Do you think audiophiles have a much deeper appreciation of music than the general public?
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- 126 Posts. Joined 5/2011
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I really don't care for the term "audiophile" as it has a connotation of someone with more money than sense. I prefer to describe myself as a "hifi enthusiast". I feel hifi enthusiasts appreciate music much more than the general population. In the general population I know of very few people who listen to classical, opera, or jazz. All of my hifi friends buy and listen to these genres. All of my hifi friends scope out new music in what Americans refer to as "world music". All of the people that I know and desribe as hifi'ers regularly listen to Coltrane and Miles. In the general population these names are not even know.
With a real good system you can hear the words being sung. Most people don't care about lyrics, they care about the "hooks". Those people miss out on what the artist was trying to communicate. Paul Simon, listening to his music on a car radio, commented that it didn't even sound like his music. With a good system you can hear all instruments being play, readily recognize the voice of the backup singer, etc.
The problem here might be how we define "audiophile" and "hifi enthusiast" .
- 587 Posts. Joined 12/2010
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Many people i know who have a good appreciation of music far above "normal" have a preference for good sound. I wouldn't call them audiophiles per say and they certainly do not and would not spend the kind of money people on this board are willing to spend on equipment, but many of them are willing (and have done so) to shell out extra money for better equipment.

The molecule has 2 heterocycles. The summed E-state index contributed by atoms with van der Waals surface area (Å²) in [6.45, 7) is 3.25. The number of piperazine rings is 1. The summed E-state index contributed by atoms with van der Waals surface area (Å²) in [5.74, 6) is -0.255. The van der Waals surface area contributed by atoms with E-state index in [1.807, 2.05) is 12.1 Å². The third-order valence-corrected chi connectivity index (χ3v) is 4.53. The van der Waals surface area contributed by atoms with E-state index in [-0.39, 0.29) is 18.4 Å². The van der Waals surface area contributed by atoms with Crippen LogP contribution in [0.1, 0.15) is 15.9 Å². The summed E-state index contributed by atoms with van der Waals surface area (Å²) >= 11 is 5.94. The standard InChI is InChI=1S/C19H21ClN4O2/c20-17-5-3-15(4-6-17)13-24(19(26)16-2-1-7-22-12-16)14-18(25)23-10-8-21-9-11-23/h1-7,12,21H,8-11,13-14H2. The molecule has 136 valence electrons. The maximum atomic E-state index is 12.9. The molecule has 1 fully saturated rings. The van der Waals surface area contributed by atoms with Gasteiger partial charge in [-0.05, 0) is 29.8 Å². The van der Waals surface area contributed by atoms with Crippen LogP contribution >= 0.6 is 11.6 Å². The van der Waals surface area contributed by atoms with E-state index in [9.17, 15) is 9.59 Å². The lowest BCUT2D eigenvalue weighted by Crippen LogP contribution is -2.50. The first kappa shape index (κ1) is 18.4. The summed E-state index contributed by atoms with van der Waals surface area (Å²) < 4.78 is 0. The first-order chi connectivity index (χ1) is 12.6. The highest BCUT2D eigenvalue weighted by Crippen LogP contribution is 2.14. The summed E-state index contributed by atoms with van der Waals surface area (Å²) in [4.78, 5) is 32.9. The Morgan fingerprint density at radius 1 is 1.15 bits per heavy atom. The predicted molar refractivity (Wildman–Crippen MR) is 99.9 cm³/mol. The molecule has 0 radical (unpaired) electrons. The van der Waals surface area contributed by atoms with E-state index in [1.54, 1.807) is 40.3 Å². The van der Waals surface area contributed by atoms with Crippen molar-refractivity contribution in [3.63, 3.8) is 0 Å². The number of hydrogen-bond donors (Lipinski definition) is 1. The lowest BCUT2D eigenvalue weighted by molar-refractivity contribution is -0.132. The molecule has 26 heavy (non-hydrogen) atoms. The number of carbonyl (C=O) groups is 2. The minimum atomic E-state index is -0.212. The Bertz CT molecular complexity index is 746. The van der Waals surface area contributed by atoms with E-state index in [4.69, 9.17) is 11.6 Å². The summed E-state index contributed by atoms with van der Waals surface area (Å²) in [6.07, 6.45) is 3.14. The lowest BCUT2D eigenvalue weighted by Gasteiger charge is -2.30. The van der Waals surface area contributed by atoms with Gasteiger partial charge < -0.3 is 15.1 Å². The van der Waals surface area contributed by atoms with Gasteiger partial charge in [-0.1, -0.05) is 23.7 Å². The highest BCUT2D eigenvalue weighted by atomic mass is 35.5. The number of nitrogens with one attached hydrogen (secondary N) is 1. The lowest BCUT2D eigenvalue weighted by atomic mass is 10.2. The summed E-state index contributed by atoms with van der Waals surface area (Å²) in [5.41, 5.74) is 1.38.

Well, when I started, all I know were the musicians on the radio. I learned about baroque, classical, jazz, Horowitz, Liszt, Bach, canon, Vivaldi, etc... from reading Stereophile and TAS. And which are bad, good and great recordings.
Audiophile periodicals can (sometimes) point out well recorded, mixed or mastered albums (or those purported to be.) They aren't very good repositories of musical information, and there are a wealth of sources out there that are far more accurate and well informed about music, from the baroque age to the modern era. One of my favorites as a classical pianist is clavier - I still have all the back issues dating back to the '40's and will occasionally pick up snippets of valuable info that 20 years of professional training haven't imparted.
To elaborate on my original short answer - audiophiles are hi-fi enthusiasts. This sometimes goes hand in hand with being a musical enthusiast but I have not seen a significantly higher percentage of well-versed musicophiles among audiophiles than among the general populace.
Those periodicals were not just about wires or equipment for that matter. Contribute rather than criticize where people learn about audio and music in general, there are already too many critical experts here.
I haven't seen much of a correllation between audiophiles and well recorded music either. A lot of them seem to focus on 14KT gold Japanese CDs and fancy vinyl reissues of music from the late 70s that wasn't all that well recorded in the first place.